Mel Blanc had to record Barney Rubble lines from a hospital bed after a terrible car wreck
The Man of a Thousand Voices was bedridden for months.
Image: The Everett Collection
In 1964, Jan & Dean scored a Top 10 hit with their tune "Dead Man's Curve." Like the Beach Boys, the pop duo was known for songs about surfing and hot rods. This "teenage tragedy" song tells the tale of a drag race through the streets of Hollywood, West Hollywood and the Sunset Strip. The Dead Man's Curve was a particularly dangerous bend in the road as Sunset nears UCLA.
Three years earlier, Mel Blanc was driving that very stretch of road. The cartoon actor was best known as the voice behind Bugs Bunny and Porky Pig. He delivered the immortal lines, "What's up, doc?" and "That's all folks!" But on January 24, 1961, "The Man of a Thousand Voices" had just finished work on The Flintstones. The pioneering primetime series had wrapped production on its first season the prior day. Hanna-Barbera had hired Blanc to voice Barney Rubble, who they envisioned as a "pre-historic Art Carney." Blanc was not keen on impressions, so he crafted a more unique voice.
A college student headed the opposite way lost control of his vehicle, hopped the center line and caused a head-on collision with Blanc's car.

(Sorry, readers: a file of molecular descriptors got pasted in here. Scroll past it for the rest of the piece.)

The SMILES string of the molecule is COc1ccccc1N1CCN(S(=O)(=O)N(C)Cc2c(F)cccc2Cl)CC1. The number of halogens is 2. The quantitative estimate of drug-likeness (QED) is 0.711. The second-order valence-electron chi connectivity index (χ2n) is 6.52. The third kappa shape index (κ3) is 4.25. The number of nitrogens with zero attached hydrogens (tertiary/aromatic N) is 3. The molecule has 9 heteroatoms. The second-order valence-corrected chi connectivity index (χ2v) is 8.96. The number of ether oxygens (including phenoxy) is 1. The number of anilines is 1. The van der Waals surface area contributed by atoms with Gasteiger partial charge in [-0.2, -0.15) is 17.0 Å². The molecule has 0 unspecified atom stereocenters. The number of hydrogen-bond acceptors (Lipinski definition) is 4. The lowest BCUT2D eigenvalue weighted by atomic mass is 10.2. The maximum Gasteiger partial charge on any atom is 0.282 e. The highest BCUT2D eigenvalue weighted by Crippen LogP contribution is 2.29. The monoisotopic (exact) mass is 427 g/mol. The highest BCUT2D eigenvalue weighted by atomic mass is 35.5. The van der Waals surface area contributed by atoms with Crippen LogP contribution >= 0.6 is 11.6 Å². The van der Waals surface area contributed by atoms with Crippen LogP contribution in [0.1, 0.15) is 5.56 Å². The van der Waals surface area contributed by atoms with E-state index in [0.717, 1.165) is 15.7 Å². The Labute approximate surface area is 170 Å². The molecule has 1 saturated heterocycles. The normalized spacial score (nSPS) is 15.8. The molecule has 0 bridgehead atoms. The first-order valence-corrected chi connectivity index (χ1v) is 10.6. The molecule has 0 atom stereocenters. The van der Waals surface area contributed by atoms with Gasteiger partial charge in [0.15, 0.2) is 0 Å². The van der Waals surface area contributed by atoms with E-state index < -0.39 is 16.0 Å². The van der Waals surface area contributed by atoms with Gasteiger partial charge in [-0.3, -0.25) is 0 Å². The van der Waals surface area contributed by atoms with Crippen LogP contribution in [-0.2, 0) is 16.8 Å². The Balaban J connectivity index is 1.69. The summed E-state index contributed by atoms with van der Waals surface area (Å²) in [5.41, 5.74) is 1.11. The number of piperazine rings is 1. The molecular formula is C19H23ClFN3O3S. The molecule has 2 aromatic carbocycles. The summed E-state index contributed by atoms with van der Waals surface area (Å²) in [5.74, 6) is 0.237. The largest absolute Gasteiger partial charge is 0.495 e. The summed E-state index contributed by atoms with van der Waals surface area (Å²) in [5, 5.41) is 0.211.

"I broke just about everything a guy can break in that wreck," Blanc told a UPI reporter months later. "I fractured bones in my spine, arm, legs, chest and even my head. One of the firemen who extricated me from the car said he could have put me in a sack."
Blanc spent six weeks in a UCLA hospital. During that time, production had begun on season two of The Flintstones. Hanna-Barbera brought in Daws Butler, the ace animation actor behind characters such as Yogi Bear and Huckleberry Hound, as an emergency back-up Barney Rubble.
Butler can be heard as the voice of Barney in five early season-two episodes, beginning with "The Hit Song Writers." (The others are "Droop-Along Flintstone," "Fred Flintstone Woos Again," "The Rock Quarry Story" and "The Little White Lie.") Butler's take on the character was far more of an Art Carney impersonation.
It might have been a greater number of episodes without Blanc, had it not been for the help of Mel's son, Noel.
After being discharged from the hospital, Blanc continued recovering in a hospital bed at home. With a cast covering his body from his "chest to his toes," Blanc was bedridden for a further 90 days. Nevertheless, he went back to work.
Two semi-trucks from the studio delivered recording equipment to the Blanc home. Noel set up a studio around the hospital bed.
In April, Blanc once again voiced Barney for the episode "The Soft Touchables."
"I’m grateful the accident didn’t hurt my voice," Blanc told the press. But if you listen closely, you can hear a difference in how Barney speaks — his voice is lower. You can see a photo of a bedridden Blanc recording with castmates Bea Benaderet (Betty) and Jean Vander Pyl (Wilma) here and here.
Meanwhile, around that same time in early April 1961, Los Angeles County approved nearly a quarter of a million dollars to straighten the curves on Sunset Boulevard.